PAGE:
What’s it really all about, Alfie?

Writing about sex from a cosmic viewpoint

The cosmos is conscious. Consider. You are a conscious being. You are part of the cosmos.

I wonder how anybody can look on the universe as something apart from themselves. Is it the great “out there”, and the timid creature behind our eyes and between our ears? Is it two things, or one?

It cannot be two or three or a great number. The cosmos is one thing, and we are part of it.

We are not our bodies. We may lose a limb and remain the same. We can lose our eyes and all our senses, and yet the essential “I” is there unchanged. Perhaps a little uncomfortable, but still able to use insight, reason, emotion to contemplate the world.

We are not our minds; the chattering thoughts of our brains. We are not our memories, skills, emotions. All these come and go. We forget things all the time, we lose the habits and the ways of our childhood, we fall still in meditation. But we remain, observant.

We are not some vital force. There is no such thing to be found. Life is chemistry and electricity, down to the smallest units. Is a cell alive? If so, what is life? We may discern every function of the cell, and find nothing but chemical reactions and the movement of electrical charges.

In my earliest experience of Sanskrit, I was told that the highest principle was comprised of infinite truth and knowledge. In short, Plato’s realm of forms. The bricks and mortar of the universe, the atoms and ripples of energy are not reality. They come and go, and we may observe their passage, remaining unchanged.

If we can observe something, we cannot be what we observe. We may look at every atom of our embodiment, every chemical reaction, every zing of charge along our neurons. Whatever it is that we are, it is not these islands of flesh and blood that house our awareness.

The best description of consciousness that science can come up with is that consciousness is an “emergent function”. In short, something that cannot be found in the physical world, but is a conceptual entity of some sort.

Yes, but you said there’d be sex

So, dear reader, you may be asking what the teaching of reality — and my summary above is of the work of that name by Ādi Śaṅkara — has to do with the writing of erotica?

Our awareness of sex is not the physical rubbing together of body parts, nor is it the various sensations that flow in through our sensory organs. Our sense of pleasure, of joy, of love is somewhere within. The words I write are not the body parts, nor are they anything physical that can be stacked up and arranged to provide an orgasm, or a sigh of satisfaction, or the realisation of affection and love. We, as readers, do that all by ourselves, and my stories merely shine a light on the path to bliss.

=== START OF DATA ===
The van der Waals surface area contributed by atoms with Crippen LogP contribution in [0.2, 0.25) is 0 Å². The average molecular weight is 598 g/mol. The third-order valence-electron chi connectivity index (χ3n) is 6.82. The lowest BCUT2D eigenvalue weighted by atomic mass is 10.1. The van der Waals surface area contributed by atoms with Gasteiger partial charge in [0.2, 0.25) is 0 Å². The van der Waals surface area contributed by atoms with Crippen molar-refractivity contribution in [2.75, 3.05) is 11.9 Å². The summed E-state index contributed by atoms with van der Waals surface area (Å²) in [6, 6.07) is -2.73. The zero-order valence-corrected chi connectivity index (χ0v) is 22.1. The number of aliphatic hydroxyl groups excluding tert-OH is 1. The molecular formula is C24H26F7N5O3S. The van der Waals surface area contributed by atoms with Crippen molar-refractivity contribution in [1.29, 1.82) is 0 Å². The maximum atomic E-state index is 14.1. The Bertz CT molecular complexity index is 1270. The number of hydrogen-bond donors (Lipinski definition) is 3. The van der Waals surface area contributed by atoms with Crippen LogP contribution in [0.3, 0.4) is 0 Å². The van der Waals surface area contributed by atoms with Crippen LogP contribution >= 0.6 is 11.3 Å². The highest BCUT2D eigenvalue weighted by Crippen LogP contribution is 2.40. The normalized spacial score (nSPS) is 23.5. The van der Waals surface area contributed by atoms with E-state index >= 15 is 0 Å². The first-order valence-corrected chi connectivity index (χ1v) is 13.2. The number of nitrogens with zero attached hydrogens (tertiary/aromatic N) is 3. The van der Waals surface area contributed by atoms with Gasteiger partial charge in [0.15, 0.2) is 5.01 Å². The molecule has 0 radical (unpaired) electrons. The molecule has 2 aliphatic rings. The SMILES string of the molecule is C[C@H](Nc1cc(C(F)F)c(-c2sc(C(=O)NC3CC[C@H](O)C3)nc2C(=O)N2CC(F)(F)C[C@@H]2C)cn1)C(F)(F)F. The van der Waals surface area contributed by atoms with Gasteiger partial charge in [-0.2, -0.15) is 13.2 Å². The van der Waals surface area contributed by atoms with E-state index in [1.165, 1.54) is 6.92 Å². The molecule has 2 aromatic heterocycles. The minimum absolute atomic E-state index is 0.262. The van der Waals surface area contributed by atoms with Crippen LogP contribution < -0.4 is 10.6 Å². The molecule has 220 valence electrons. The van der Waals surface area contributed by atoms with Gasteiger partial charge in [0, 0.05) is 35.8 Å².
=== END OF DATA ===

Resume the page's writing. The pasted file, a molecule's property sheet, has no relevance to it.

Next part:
As a writer, I cannot somehow put the touch of a lover, or the tickle of their tongue, or the sensations of our most intimate parts, or the bliss and glory of release into these dark alphabet characters against a white background. No matter how I arrange them, they are not the real thing. I can do no more than put thoughts into the mind of my reader.

Topless woman closing her eyes, mouth slightly open, obviously enjoying her own thoughts a lot.
Topless woman closing her eyes, mouth slightly open, obviously enjoying her own thoughts a lot.

If you and I are sharing the same thoughts, and my thoughts are of all those things mentioned above — as they so often are! — then we can come together. Even if as writer and reader we are on different sides of the planet, or different periods of time, or even (if my words endure past my physical death) in different states of corporeal existence.

After all, the Kama Sutra still has a measurable effect on living people, and none of those who created or inspired it may be found on in the phone book, let alone Facebook or Tinder.

Writing about sex requires honesty and intimacy. It has to be more than mere description. It has to be written with a calculation for how it runs along other thoughtlines. And it has to have its own personal effect.

You may be sure that when I write about sex, I do so in a certain dampness, and once the words are on the paper, I go off and do something about that.

If the writing has no effect on the writer, then how is it going to have any sort of effect on the reader? What sort of audience are we writing for if we think readers are going to be fobbed off by anything less than the real, honest, reality?

Of course, this doesn’t mean that I need to describe everything. I might do no more than direct the thoughts in a certain direction. If I write about the bulge in someone’s trousers or the points in a t-shirt, my reader will supply the details of what might lie beneath, and the effect will be the same.

The images, the thoughts, the effects will be the same.

Just think. The bliss of release will be as real inside your head as it is in mine.

That is my objective. That is why I write erotica. For mutual satisfaction.


Britni Pepper writes erotica for Kindle Direct Publishing. She runs a blog where she reviews erotica, and rambles on about this and that. She may be reached on Twitter and Facebook. This story may contain Amazon affiliate links. Any purchases made from that site may earn me a small commission. Thank you!

Image credits: Outlook India and Valeria Boltneva from Pexels

Britni Pepper has always enjoyed telling stories. About people, places and pleasures.

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